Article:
In five seasons as an assistant coach with Kentucky, coach Orlando Antigua helped run one of the most prolific offenses in the country, leading them to two national championship berths.
Following last year’s tournament, Antigua shed his blue and white in favor of green and gold.
Now he is leading the Bulls into the unknown, with questions abounding.
“A lot of questions are still out there: question marks about the players, question marks about the staff, and question marks about how we’re going to play,”
At Kentucky, Antigua coached 24 NBA draft picks, and had the best recruiting class in the nation in each of his years there. He received the Top Assistant Coach under-40 award in 2012.
Antigua has a strong background as an assistant at one of the top programs in the country and the players have taken notice.
“It means a lot,” junior guard Anthony Collins said. “You see players on TV and see how (Antigua) coached them, I think it helps the morale of the team.”
Since coming to USF, Antigua has gained experience as a head coach not only with his collegiate players, but with players from his home country as well.
“Fortunately for me, I have some experience with the Dominican national team and got to make some decisions in games and prepare teams to compete at a high level,” Antigua said. “I’m confident in my own abilities and our staff.”
Antigua has brought over Kentucky coach John Calipari’s play style and coaching strategy: play hard and run fast.
“They do want to run because it’s fun and it’s an exciting way to play the game and it’s the way the game is meant to be played, but you have to push through some comfort levels to get to that point,” Antigua said.
Once at USF in the summer, Antigua implemented his play style, which included a summer full of running.
“(The first workouts) were very painful,” sophomore forward Chris Perry said. “They pushed us harder than we’ve ever been pushed before. We were just running, but the volume in which we did run was just turned up to another level.”
Antigua said the staff did individual workouts to help the players break through personal barriers and bring them to a level they had no idea they could reach.
“We want to help them push through comfort levels, make small breakthroughs and get past certain points in their lives where they thought they couldn’t give anymore,” Antigua said. “When you do that incrementally every day, you hope to have a better outcome than anyone could anticipate.”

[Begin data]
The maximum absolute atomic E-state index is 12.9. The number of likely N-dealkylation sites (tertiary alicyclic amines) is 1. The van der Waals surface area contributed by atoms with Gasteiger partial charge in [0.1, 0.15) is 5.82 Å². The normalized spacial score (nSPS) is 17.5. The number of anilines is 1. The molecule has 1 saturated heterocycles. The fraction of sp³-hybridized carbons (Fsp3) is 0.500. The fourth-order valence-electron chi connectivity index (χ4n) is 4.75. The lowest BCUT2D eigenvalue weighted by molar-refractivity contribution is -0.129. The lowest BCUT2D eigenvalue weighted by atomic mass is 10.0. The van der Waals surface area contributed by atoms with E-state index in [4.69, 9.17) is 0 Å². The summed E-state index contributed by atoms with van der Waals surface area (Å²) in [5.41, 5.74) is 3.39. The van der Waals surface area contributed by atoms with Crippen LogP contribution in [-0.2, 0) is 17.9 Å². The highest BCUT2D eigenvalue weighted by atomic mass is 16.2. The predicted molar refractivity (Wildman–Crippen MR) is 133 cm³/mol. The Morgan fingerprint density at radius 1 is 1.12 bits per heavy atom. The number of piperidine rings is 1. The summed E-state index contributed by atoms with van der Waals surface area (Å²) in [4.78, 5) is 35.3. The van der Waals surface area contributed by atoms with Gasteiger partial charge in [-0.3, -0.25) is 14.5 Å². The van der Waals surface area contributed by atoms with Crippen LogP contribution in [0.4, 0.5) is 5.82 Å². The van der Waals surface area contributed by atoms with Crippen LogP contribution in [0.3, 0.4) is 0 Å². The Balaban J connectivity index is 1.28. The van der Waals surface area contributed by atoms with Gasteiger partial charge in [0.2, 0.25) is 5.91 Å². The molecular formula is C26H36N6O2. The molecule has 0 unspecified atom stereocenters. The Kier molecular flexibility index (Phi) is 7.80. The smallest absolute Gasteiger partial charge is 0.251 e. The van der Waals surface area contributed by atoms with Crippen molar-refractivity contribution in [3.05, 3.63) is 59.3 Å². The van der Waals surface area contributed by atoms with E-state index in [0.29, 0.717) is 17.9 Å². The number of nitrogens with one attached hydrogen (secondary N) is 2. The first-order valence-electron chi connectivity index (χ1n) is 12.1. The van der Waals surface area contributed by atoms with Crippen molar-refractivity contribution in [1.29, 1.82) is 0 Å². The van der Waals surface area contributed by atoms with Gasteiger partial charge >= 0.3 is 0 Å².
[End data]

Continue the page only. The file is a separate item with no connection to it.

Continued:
For Collins, who is coming off a season-ending knee injury, these early workouts took a toll.
“Early on, it was very hard for me because it was the most I had ever ran since coming back,” Collins said. “But after about four or five weeks, I started getting used to it.”
Antigua took more than just his play style from his days at Kentucky; he also had experience with having new players and having to adjust to a new crop of talent each year.
“I learned it from (Calipari),” Antigua said. “Every year we adjusted to our talent, skill set and our strengths and you have to evaluate that. You start with the foundation and the basis of being aggressive and being in great shape and then you start fine tuning and saying ‘where are our advantages? Then, how do we adjust to take advantage of those opportunities?’”
With a practically new team – Perry, Collins and senior guard Corey Allen Jr. are all that remain from last season’s starters – Antigua said he had to find out who could do what and how to utilize each player in the best way.
With a young team comes a lack of experience. For USF, that might be an understatement.
Of the 13 players on the roster, only three have played in a game at the Division I level. As such, Antigua has leant heavily on his veterans.
“I would have to say our strength right now would be our guard play,” Antigua said. “We have two veteran guys in (Collins) and (Allen Jr.) who fortunately have had a lot of minutes, but no one else does. But at least those guys can stabilize what we’re trying to do until everybody else gets caught up to speed.”
In the preseason basketball press conference, Perry referred to last season as “a joke.”
With his new coach and team, he has a new mindset.
“As freshmen, we didn’t know what to expect and were basically like little kids,” Perry said. “But this year, we have to take on the roles of grown men and be better, mentally.”
There are mild expectations for this team – no one knows exactly what they can do – but all Antigua needs are effort and fight.
“You see that they’re giving you effort and learning and if they do that, the rest will come and we will have an opportunity to be in games and compete,” Antigua said.